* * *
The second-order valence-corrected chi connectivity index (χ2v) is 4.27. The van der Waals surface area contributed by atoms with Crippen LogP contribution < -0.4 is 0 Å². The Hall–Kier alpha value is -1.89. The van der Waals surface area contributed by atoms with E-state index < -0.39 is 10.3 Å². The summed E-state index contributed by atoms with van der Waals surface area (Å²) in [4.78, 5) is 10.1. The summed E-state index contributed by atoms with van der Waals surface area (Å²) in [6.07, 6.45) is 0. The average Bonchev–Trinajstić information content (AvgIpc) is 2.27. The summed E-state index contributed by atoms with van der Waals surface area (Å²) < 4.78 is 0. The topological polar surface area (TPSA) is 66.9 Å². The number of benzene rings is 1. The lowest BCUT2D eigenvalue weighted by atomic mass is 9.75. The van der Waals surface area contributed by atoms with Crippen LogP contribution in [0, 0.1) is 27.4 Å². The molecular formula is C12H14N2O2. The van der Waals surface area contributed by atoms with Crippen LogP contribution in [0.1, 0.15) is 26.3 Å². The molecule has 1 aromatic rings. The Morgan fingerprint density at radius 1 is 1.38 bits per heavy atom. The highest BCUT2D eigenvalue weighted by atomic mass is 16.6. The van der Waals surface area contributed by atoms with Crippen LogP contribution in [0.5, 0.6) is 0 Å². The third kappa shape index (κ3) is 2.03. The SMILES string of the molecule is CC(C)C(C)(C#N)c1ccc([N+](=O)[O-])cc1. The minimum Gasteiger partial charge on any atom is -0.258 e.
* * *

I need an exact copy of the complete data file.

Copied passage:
The second-order valence-corrected chi connectivity index (χ2v) is 4.27. The van der Waals surface area contributed by atoms with Crippen LogP contribution < -0.4 is 0 Å². The Hall–Kier alpha value is -1.89. The van der Waals surface area contributed by atoms with E-state index < -0.39 is 10.3 Å². The summed E-state index contributed by atoms with van der Waals surface area (Å²) in [4.78, 5) is 10.1. The summed E-state index contributed by atoms with van der Waals surface area (Å²) in [6.07, 6.45) is 0. The average Bonchev–Trinajstić information content (AvgIpc) is 2.27. The summed E-state index contributed by atoms with van der Waals surface area (Å²) < 4.78 is 0. The topological polar surface area (TPSA) is 66.9 Å². The number of benzene rings is 1. The lowest BCUT2D eigenvalue weighted by atomic mass is 9.75. The van der Waals surface area contributed by atoms with Crippen LogP contribution in [0, 0.1) is 27.4 Å². The molecular formula is C12H14N2O2. The van der Waals surface area contributed by atoms with Crippen LogP contribution in [0.1, 0.15) is 26.3 Å². The molecule has 1 aromatic rings. The Morgan fingerprint density at radius 1 is 1.38 bits per heavy atom. The highest BCUT2D eigenvalue weighted by atomic mass is 16.6. The van der Waals surface area contributed by atoms with Crippen LogP contribution in [0.5, 0.6) is 0 Å². The third kappa shape index (κ3) is 2.03. The SMILES string of the molecule is CC(C)C(C)(C#N)c1ccc([N+](=O)[O-])cc1. The minimum Gasteiger partial charge on any atom is -0.258 e.